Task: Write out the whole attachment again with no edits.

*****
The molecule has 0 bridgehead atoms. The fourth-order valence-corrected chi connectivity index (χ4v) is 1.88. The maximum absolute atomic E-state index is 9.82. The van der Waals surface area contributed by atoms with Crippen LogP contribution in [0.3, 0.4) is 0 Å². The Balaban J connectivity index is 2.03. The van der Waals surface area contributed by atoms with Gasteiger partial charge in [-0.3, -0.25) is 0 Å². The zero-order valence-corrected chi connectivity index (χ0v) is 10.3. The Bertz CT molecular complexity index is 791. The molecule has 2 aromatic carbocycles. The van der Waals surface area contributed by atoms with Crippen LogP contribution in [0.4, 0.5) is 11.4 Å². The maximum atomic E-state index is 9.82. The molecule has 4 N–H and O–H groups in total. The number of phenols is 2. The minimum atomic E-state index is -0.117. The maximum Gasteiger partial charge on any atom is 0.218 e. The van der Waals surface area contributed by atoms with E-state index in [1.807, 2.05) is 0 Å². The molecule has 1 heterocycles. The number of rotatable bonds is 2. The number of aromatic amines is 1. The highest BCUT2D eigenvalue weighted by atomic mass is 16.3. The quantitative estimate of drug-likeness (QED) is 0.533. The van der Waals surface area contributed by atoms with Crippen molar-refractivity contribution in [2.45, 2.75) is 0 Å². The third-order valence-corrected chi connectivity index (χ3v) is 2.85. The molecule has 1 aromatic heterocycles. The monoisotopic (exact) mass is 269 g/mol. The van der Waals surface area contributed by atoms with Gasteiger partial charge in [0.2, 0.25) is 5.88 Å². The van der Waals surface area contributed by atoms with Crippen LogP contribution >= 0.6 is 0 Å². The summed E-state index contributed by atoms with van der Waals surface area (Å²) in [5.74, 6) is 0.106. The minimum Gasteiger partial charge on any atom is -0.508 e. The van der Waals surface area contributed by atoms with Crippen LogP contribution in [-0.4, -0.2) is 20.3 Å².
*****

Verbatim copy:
The molecule has 0 bridgehead atoms. The fourth-order valence-corrected chi connectivity index (χ4v) is 1.88. The maximum absolute atomic E-state index is 9.82. The van der Waals surface area contributed by atoms with Crippen LogP contribution in [0.3, 0.4) is 0 Å². The Balaban J connectivity index is 2.03. The van der Waals surface area contributed by atoms with Gasteiger partial charge in [-0.3, -0.25) is 0 Å². The zero-order valence-corrected chi connectivity index (χ0v) is 10.3. The Bertz CT molecular complexity index is 791. The molecule has 2 aromatic carbocycles. The van der Waals surface area contributed by atoms with Crippen LogP contribution in [0.4, 0.5) is 11.4 Å². The maximum atomic E-state index is 9.82. The molecule has 4 N–H and O–H groups in total. The number of phenols is 2. The minimum atomic E-state index is -0.117. The maximum Gasteiger partial charge on any atom is 0.218 e. The van der Waals surface area contributed by atoms with E-state index in [1.807, 2.05) is 0 Å². The molecule has 1 heterocycles. The number of rotatable bonds is 2. The number of aromatic amines is 1. The highest BCUT2D eigenvalue weighted by atomic mass is 16.3. The quantitative estimate of drug-likeness (QED) is 0.533. The van der Waals surface area contributed by atoms with Crippen molar-refractivity contribution in [2.45, 2.75) is 0 Å². The third-order valence-corrected chi connectivity index (χ3v) is 2.85. The molecule has 1 aromatic heterocycles. The monoisotopic (exact) mass is 269 g/mol. The van der Waals surface area contributed by atoms with Gasteiger partial charge in [0.2, 0.25) is 5.88 Å². The van der Waals surface area contributed by atoms with Crippen LogP contribution >= 0.6 is 0 Å². The summed E-state index contributed by atoms with van der Waals surface area (Å²) in [5.74, 6) is 0.106. The minimum Gasteiger partial charge on any atom is -0.508 e. The van der Waals surface area contributed by atoms with Crippen LogP contribution in [-0.4, -0.2) is 20.3 Å².